“I actually don’t understand the full scope of the role at this point in the process to accurately price myself, but I would love to know the budgeted salary range.”
Do not ask this question! If you do it will show your ignorance and lack of preparation for the interview and can subsequently discount you as the leading candidate for the role.
Almost every job advertisement displays front-and-centre what the salary range is. This figure shows not only their budget for the role and the department but also the level of experience they are expecting from candidates in the role.
You can utilise platforms like indeed.ie, Glassdoor or SalaryExpert in advance of application/interview to determine if the job is paying an average or above average salary. To say: “I actually don’t understand the full scope of the role at this point in the process to accurately price myself, but I would love to know the budgeted salary range“, shows a lack of preparation on your part and could result in you being discounted for the position.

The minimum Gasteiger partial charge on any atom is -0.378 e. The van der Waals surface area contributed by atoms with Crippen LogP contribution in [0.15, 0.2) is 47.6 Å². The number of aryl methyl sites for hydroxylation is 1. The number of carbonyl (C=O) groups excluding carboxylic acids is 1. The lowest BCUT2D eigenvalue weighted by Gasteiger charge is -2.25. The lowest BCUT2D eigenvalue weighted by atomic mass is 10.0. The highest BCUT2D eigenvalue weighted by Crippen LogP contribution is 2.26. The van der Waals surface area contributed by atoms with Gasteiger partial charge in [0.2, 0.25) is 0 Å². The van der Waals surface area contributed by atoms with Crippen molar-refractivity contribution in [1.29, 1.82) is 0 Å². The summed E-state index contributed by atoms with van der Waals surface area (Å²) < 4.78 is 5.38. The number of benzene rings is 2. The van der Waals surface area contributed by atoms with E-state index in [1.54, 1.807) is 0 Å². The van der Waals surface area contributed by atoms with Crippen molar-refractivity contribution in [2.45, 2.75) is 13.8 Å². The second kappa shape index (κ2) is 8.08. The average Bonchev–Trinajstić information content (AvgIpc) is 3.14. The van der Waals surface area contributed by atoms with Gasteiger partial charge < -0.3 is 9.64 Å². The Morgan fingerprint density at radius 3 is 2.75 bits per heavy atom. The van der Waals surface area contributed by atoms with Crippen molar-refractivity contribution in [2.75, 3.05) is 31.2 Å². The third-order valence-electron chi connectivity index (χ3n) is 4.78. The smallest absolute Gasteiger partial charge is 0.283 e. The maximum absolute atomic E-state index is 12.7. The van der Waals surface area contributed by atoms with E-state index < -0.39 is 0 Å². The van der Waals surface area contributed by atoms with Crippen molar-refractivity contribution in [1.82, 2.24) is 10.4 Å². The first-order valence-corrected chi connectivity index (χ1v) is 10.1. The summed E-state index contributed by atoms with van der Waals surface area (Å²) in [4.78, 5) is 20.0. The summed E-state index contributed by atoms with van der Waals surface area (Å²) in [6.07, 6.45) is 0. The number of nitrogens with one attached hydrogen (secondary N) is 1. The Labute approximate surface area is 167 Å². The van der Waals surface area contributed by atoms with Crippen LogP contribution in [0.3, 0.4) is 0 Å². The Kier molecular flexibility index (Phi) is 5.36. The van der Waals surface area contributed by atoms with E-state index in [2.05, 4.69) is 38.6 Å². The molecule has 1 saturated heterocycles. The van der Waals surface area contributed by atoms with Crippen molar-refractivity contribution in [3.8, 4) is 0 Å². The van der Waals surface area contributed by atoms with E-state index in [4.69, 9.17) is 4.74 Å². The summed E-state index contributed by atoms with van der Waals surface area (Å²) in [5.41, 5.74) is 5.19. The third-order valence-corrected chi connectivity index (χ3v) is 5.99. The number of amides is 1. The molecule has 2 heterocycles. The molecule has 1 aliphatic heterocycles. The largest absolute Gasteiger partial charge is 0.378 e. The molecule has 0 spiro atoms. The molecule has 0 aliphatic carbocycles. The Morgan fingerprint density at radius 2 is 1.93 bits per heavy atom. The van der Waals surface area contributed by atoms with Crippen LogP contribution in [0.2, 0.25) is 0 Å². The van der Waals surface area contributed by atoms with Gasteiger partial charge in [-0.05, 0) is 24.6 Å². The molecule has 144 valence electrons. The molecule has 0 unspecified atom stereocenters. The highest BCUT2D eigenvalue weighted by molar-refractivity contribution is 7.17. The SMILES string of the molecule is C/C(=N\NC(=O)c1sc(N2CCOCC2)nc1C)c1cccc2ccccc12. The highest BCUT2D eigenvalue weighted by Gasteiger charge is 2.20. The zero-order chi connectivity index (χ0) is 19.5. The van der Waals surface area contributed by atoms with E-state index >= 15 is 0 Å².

If you have read our previous article about workplace culture, there are cultural nuances in the Irish workforce that should be taken into consideration before an interview. While everyone is different, from our 20 years experience as recruitment experts, employers like to see that you have researched and that you are not pushing your luck!
If a job is advertising a salary range of €40k to €50k, they don’t want to hear you say €60k, just because it’s the maximum salary offered by other companies. The reality is that when a job goes to market, the salary offered has been determined by market research, competitor analysis and then discussed with the CFO and CEO to determine the maximum they can offer according to their budget. Asking for more money than being offered will likely get you a polite “don’t call us, we’ll call you!” response.